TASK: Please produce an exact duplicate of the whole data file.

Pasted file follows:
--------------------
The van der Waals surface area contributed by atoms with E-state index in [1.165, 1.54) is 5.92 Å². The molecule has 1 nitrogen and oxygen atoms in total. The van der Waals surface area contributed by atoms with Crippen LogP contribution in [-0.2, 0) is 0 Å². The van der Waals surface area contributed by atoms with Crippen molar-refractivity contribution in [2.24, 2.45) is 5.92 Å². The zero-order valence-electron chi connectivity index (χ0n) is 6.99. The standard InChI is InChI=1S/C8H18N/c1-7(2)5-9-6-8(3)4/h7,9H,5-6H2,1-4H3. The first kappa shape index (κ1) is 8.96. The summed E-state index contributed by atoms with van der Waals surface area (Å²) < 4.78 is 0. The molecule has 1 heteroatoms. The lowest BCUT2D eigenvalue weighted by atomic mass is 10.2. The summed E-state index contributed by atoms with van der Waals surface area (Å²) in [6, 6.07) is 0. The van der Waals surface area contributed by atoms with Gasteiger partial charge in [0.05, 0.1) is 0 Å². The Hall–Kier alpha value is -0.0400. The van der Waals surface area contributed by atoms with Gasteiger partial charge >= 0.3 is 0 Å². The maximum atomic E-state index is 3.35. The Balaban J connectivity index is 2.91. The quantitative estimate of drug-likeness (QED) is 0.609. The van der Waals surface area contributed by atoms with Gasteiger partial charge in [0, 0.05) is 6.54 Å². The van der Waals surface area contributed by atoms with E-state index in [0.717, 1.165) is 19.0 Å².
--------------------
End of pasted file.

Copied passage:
The van der Waals surface area contributed by atoms with E-state index in [1.165, 1.54) is 5.92 Å². The molecule has 1 nitrogen and oxygen atoms in total. The van der Waals surface area contributed by atoms with Crippen LogP contribution in [-0.2, 0) is 0 Å². The van der Waals surface area contributed by atoms with Crippen molar-refractivity contribution in [2.24, 2.45) is 5.92 Å². The zero-order valence-electron chi connectivity index (χ0n) is 6.99. The standard InChI is InChI=1S/C8H18N/c1-7(2)5-9-6-8(3)4/h7,9H,5-6H2,1-4H3. The first kappa shape index (κ1) is 8.96. The summed E-state index contributed by atoms with van der Waals surface area (Å²) < 4.78 is 0. The molecule has 1 heteroatoms. The lowest BCUT2D eigenvalue weighted by atomic mass is 10.2. The summed E-state index contributed by atoms with van der Waals surface area (Å²) in [6, 6.07) is 0. The van der Waals surface area contributed by atoms with Gasteiger partial charge in [0.05, 0.1) is 0 Å². The Hall–Kier alpha value is -0.0400. The van der Waals surface area contributed by atoms with Gasteiger partial charge >= 0.3 is 0 Å². The maximum atomic E-state index is 3.35. The Balaban J connectivity index is 2.91. The quantitative estimate of drug-likeness (QED) is 0.609. The van der Waals surface area contributed by atoms with Gasteiger partial charge in [0, 0.05) is 6.54 Å². The van der Waals surface area contributed by atoms with E-state index in [0.717, 1.165) is 19.0 Å².